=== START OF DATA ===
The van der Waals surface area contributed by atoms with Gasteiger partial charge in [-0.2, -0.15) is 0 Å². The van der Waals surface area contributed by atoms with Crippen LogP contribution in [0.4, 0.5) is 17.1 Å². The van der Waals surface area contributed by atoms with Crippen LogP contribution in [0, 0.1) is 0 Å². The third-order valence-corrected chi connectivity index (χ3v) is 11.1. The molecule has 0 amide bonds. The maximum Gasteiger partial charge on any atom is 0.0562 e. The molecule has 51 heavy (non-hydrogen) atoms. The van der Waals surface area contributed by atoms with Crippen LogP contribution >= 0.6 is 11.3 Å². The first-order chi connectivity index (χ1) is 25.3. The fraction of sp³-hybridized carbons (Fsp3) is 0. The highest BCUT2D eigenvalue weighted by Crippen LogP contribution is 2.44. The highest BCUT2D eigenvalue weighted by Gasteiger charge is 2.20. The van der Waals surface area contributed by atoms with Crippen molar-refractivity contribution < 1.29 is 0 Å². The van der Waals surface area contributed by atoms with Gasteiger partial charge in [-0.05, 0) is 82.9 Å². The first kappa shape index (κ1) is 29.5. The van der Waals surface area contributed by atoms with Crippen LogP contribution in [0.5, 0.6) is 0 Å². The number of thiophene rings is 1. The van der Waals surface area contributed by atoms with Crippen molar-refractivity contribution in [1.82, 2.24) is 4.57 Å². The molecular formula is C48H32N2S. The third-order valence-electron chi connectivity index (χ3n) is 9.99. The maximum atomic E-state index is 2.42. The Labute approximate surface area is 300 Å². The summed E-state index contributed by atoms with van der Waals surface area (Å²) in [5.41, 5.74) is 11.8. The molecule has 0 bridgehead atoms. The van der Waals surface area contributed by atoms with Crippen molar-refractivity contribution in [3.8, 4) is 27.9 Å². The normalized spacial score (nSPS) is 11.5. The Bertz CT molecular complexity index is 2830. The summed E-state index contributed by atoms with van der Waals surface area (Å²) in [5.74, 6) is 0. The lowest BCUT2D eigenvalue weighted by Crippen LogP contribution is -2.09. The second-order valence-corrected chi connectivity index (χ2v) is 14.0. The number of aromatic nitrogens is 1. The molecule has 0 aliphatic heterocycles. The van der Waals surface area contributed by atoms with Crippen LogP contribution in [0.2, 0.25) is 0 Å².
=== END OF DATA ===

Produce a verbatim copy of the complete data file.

The van der Waals surface area contributed by atoms with Gasteiger partial charge in [-0.2, -0.15) is 0 Å². The van der Waals surface area contributed by atoms with Crippen LogP contribution in [0.4, 0.5) is 17.1 Å². The van der Waals surface area contributed by atoms with Crippen LogP contribution in [0, 0.1) is 0 Å². The third-order valence-corrected chi connectivity index (χ3v) is 11.1. The molecule has 0 amide bonds. The maximum Gasteiger partial charge on any atom is 0.0562 e. The molecule has 51 heavy (non-hydrogen) atoms. The van der Waals surface area contributed by atoms with Crippen LogP contribution >= 0.6 is 11.3 Å². The first-order chi connectivity index (χ1) is 25.3. The fraction of sp³-hybridized carbons (Fsp3) is 0. The highest BCUT2D eigenvalue weighted by Crippen LogP contribution is 2.44. The highest BCUT2D eigenvalue weighted by Gasteiger charge is 2.20. The van der Waals surface area contributed by atoms with Crippen molar-refractivity contribution < 1.29 is 0 Å². The van der Waals surface area contributed by atoms with Gasteiger partial charge in [-0.05, 0) is 82.9 Å². The first kappa shape index (κ1) is 29.5. The van der Waals surface area contributed by atoms with Crippen LogP contribution in [0.5, 0.6) is 0 Å². The number of thiophene rings is 1. The van der Waals surface area contributed by atoms with Crippen molar-refractivity contribution in [1.82, 2.24) is 4.57 Å². The molecular formula is C48H32N2S. The third-order valence-electron chi connectivity index (χ3n) is 9.99. The maximum atomic E-state index is 2.42. The Labute approximate surface area is 300 Å². The summed E-state index contributed by atoms with van der Waals surface area (Å²) in [5.41, 5.74) is 11.8. The molecule has 0 bridgehead atoms. The van der Waals surface area contributed by atoms with Crippen molar-refractivity contribution in [3.8, 4) is 27.9 Å². The normalized spacial score (nSPS) is 11.5. The Bertz CT molecular complexity index is 2830. The summed E-state index contributed by atoms with van der Waals surface area (Å²) in [5.74, 6) is 0. The lowest BCUT2D eigenvalue weighted by Crippen LogP contribution is -2.09. The second-order valence-corrected chi connectivity index (χ2v) is 14.0. The number of aromatic nitrogens is 1. The molecule has 0 aliphatic heterocycles. The van der Waals surface area contributed by atoms with Crippen LogP contribution in [0.2, 0.25) is 0 Å².